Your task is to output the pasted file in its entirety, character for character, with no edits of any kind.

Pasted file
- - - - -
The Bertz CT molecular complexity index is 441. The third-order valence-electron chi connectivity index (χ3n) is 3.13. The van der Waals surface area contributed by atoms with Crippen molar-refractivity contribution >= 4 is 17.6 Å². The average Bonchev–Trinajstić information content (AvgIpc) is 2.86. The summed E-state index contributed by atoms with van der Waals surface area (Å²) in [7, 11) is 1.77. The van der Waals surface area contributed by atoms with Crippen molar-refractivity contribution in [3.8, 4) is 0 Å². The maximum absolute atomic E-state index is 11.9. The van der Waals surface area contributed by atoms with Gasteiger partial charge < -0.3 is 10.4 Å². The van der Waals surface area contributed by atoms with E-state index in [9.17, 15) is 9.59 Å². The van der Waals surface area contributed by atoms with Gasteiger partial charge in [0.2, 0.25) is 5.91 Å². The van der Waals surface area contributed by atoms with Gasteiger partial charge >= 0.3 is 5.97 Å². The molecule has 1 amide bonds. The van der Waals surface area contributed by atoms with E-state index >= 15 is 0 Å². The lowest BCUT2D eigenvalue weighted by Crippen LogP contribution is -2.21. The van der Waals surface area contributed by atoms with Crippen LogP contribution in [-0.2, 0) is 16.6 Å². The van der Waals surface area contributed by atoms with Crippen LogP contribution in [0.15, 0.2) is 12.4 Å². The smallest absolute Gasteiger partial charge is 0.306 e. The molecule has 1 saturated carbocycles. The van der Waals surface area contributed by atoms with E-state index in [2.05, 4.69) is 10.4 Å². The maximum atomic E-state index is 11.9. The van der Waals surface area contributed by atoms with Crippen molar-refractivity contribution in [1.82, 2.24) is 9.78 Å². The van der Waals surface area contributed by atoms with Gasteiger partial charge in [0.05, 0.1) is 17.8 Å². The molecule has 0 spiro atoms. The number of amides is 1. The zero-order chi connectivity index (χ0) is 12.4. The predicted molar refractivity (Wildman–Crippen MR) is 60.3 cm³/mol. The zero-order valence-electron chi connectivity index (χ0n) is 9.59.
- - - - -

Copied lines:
The Bertz CT molecular complexity index is 441. The third-order valence-electron chi connectivity index (χ3n) is 3.13. The van der Waals surface area contributed by atoms with Crippen molar-refractivity contribution >= 4 is 17.6 Å². The average Bonchev–Trinajstić information content (AvgIpc) is 2.86. The summed E-state index contributed by atoms with van der Waals surface area (Å²) in [7, 11) is 1.77. The van der Waals surface area contributed by atoms with Crippen molar-refractivity contribution in [3.8, 4) is 0 Å². The maximum absolute atomic E-state index is 11.9. The van der Waals surface area contributed by atoms with Gasteiger partial charge < -0.3 is 10.4 Å². The van der Waals surface area contributed by atoms with E-state index in [9.17, 15) is 9.59 Å². The van der Waals surface area contributed by atoms with Gasteiger partial charge in [0.2, 0.25) is 5.91 Å². The van der Waals surface area contributed by atoms with Gasteiger partial charge >= 0.3 is 5.97 Å². The molecule has 1 amide bonds. The van der Waals surface area contributed by atoms with E-state index >= 15 is 0 Å². The lowest BCUT2D eigenvalue weighted by Crippen LogP contribution is -2.21. The van der Waals surface area contributed by atoms with Crippen LogP contribution in [-0.2, 0) is 16.6 Å². The van der Waals surface area contributed by atoms with Crippen LogP contribution in [0.15, 0.2) is 12.4 Å². The smallest absolute Gasteiger partial charge is 0.306 e. The molecule has 1 saturated carbocycles. The van der Waals surface area contributed by atoms with E-state index in [2.05, 4.69) is 10.4 Å². The maximum atomic E-state index is 11.9. The van der Waals surface area contributed by atoms with Crippen molar-refractivity contribution in [1.82, 2.24) is 9.78 Å². The van der Waals surface area contributed by atoms with Gasteiger partial charge in [0.05, 0.1) is 17.8 Å². The molecule has 0 spiro atoms. The number of amides is 1. The zero-order chi connectivity index (χ0) is 12.4. The predicted molar refractivity (Wildman–Crippen MR) is 60.3 cm³/mol. The zero-order valence-electron chi connectivity index (χ0n) is 9.59.